The Finnish Communist Party (SKP or CPF) held its Congress on June 4-5 in Turku, Finland. A hundred delegates from around the country discussed the challenges facing the Finnish people from militarization, attacks on social programs from the right-wing government, and environmental devastation in the Arctic. They expressed solidarity with the Saami people of the Far North and called for more self-governance for them. Also of importance was the impact on Finnish society of the current refugee influx, which is met with racist attacks from the right.
Party Chair JP (Juha-Pekka) Väisänen in his opening report stated that “For the working class, Finnish society is nowadays developing at the beck and call of big money and big business. The political elite and influential parties in Parliament have either bent to the logic of the market economy or have simply given it a blank cheque.” He went on to criticize some on the Finnish left who participate in the government: “Not one of the influential parties in Parliament has clearly distanced itself from policies continuing the transfer of incomes from the poor to the rich. This is because the name of the parliamentary game is to get into government at any price whatsoever.”
He talked about the broad cooperation with many forces for change that has brought thousands of demonstrators into the streets of Helsinki and other cities “to protest because the hand of right-wing policy has sneaked into their wallets and the lack of basic social security, health services and education.” He noted that “The developmental problems of Finland and the rest of the world will not be tackled by subjugating politics to the markets, by government austerity policies and people able only to choose differently named parties from the same neoliberal policy drive. We need politics where people are not just instruments but are the protagonists and purpose of politics.”
Väisänen called attention to working with others: “The CPF is a member of the radical family of the European Left. We also naturally have bilateral relations with communist and workers’ parties in the Nordic countries, other parts of Europe and the world.”
The Congress discussed the rights of refugees in the face of right-wing attacks and efforts to reduce or limit benefits to those who often come to Finland as a result of neoliberal policies and imperialist wars and conflicts.
There were international guests from 16 countries and parties, including the Communist Party USA, many European and Scandinavian communist parties, and ambassadors from Cuba and Palestine. In bringing greetings to the Congress (full list here), Marc Brodine from the CPUSA told the delegates that “The world faces a series of interlocking crises: economic, social, political, and environmental. The capitalist system is incapable of permanent solutions to any of these, though struggles to provide greater services and protections can make important differences to working people. At the same time, reactionary politicians are attacking all gains won through past struggles. Efforts are intensifying to roll back any and all progress made by unions and through social struggles, in our country and throughout Europe – as well as intensifying attacks on immigrants and refugees.” He highlighted the struggle to protect and extend democracy, under attack in the U.S. from right-wing politicians and groups, pointed to the fascist dangers inherent in Donald Trump’s campaign for president, and hailed the signs of positive political change exemplified by the Sanders campaign and other people’s struggles.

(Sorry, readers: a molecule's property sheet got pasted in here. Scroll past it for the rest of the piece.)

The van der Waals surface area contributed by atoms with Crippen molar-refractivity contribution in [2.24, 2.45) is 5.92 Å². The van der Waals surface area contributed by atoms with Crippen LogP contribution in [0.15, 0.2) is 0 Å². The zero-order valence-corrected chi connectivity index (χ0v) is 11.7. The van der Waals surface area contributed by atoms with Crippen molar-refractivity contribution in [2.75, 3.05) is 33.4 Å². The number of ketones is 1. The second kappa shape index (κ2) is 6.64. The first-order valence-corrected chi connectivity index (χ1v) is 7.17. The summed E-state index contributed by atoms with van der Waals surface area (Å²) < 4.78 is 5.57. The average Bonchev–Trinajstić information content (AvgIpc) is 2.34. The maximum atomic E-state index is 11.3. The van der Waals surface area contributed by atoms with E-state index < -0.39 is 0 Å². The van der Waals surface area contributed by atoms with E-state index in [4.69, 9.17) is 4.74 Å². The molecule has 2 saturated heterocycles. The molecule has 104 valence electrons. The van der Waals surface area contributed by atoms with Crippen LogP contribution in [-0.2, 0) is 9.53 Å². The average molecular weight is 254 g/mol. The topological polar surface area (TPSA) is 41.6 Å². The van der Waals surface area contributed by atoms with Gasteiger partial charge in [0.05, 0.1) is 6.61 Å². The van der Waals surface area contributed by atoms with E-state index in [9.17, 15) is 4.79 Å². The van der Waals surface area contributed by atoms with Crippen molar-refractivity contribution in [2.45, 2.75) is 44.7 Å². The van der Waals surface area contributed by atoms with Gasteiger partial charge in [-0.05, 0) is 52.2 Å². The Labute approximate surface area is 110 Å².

The party congress discussed the political situation, endorsed a plan to update the political program of the party during the upcoming three-year term between party congresses, and elected a new Central Committee. JP (Juha-Pekka) Väisänen was reelected Chair. He is also a member of the Council of Chairpersons and the Executive Board of the Party of the European Left.
The Congress approved resolutions opposing neoliberal policies of the European Union, on the direction toward a socialist Finland, for peace and against imperialist wars, for ecological and social sustainability, solidarity and cooperation with immigrants, support for mass movements, and on improvement of social security and reduction of inequality in health and access to health services.
Following the Congress, the Finnish Party co-sponsored, with the Party of the European Left, a conference in Helsinki called the Arctic Initiative, which addressed the challenges facing Arctic nations and peoples from militarization, development, and climate change, and called for greater autonomy for the indigenous peoples of the Arctic, including the Saami people of Finland’s Far North.
Photo: JP (Juha-Pekka) Väisänen, Chair of the Finnish Communist Party.